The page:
In silver, ADM issued 12 — and Advantage issued 1 contract…all from their respective client accounts. Of the three long/stoppers in total, JPMorgan picked up 10 contracts…8 for clients — and 2 for its own account. Advantage stopped 2 for its client account.
The link to yesterday’s Issuers and Stoppers Report is here.
The CME Preliminary Report for the Monday trading session showed that gold open interest in May rose by 6 contracts, leaving 73 still around, minus the 15 contracts mentioned a few paragraphs ago. Friday’s Daily Delivery Report showed that only 1 gold contract was posted for delivery today, so that means that 6+1=7 more gold contracts were just added to the May delivery month. Silver o.i. in May declined by 60 contracts, leaving 227 still open, minus the 13 contracts mentioned a few paragraph ago. Friday’s Daily Delivery Report showed that 49 silver contracts were actually posted for delivery today, so that means that 60-49=11 silver contracts vanished from the May delivery month.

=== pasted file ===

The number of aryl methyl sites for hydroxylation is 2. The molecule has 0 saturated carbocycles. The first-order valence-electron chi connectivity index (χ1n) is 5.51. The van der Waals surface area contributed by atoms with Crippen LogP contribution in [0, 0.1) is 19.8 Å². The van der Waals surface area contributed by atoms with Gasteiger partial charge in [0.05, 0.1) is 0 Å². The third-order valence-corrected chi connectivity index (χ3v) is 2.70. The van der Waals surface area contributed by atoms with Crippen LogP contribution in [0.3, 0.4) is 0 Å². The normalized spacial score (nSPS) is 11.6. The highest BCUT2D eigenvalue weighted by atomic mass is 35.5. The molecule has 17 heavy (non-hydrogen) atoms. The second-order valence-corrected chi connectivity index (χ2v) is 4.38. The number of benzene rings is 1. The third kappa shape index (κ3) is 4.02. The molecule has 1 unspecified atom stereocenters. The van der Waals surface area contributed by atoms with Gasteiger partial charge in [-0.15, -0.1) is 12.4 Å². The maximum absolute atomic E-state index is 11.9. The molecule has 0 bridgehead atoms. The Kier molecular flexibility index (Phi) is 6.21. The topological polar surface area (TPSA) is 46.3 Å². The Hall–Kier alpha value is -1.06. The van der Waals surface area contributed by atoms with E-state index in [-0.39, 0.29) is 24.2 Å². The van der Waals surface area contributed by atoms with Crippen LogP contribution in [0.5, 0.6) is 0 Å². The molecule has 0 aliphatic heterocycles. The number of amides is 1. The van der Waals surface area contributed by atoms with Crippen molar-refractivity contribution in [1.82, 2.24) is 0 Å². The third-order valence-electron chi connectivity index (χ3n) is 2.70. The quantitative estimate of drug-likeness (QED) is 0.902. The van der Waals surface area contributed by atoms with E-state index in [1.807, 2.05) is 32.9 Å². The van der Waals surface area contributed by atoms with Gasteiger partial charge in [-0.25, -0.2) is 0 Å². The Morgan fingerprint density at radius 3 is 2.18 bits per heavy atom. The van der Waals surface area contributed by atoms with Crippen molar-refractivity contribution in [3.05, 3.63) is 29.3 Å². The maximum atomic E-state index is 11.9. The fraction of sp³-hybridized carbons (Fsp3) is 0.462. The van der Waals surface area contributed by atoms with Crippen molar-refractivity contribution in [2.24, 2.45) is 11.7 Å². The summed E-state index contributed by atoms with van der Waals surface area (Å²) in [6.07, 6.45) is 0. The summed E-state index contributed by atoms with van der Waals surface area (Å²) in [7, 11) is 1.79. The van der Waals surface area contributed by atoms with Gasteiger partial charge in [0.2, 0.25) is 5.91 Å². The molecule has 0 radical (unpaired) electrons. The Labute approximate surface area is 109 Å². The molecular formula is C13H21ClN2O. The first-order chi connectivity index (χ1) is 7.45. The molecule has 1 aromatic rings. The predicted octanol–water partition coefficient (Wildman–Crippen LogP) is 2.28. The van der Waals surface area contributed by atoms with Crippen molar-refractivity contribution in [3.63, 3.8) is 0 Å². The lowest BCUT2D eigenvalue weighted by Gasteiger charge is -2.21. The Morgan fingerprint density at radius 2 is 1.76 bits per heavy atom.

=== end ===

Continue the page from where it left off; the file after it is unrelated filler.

There were no reported changes in either GLD or SLV on Monday.
Over at Switzerland’s Zürcher Kantonalbank, they updated their gold and silver ETFs as of the close of business on Friday, May 17 — and this is what they had to report. Both ETFs declined by smallish amount, as their gold ETF dropped by only 1,703 troy ounces — and their silver ETF by 13,985 troy ounces.
There was a sales report from the U.S. Mint on Monday. They sold 2,000 troy ounces of gold eagles — 2,000 one-ounce 24K gold buffaloes — and 546,000 silver eagles. They also reported their first sales of the ‘America the Beautiful’ 5 oz. silver rounds…74,000 of them, or 370,000 troy ounces.
There was no in/out movement in gold over at the COMEX-approved gold depositories on the U.S. east coast on Friday.
There was decent activity in silver, as 597,082 troy ounces, one truckload, was received — and all of that ended up at Loomis International. There was 783,090 troy ounces shipped out. The largest amount, one truckload…617,669 troy ounces…departed CNT. The remainder…105,092 troy ounces…and 60,328 troy ounces…departed Brink’s, Inc. and Canada’s Scotiabank respectively. There was was also a paper transfer of 118,009 troy ounces from the Eligible category and into Registered over at CNT — and I would suspect that this amount will be delivered in May. The link to all this, is here.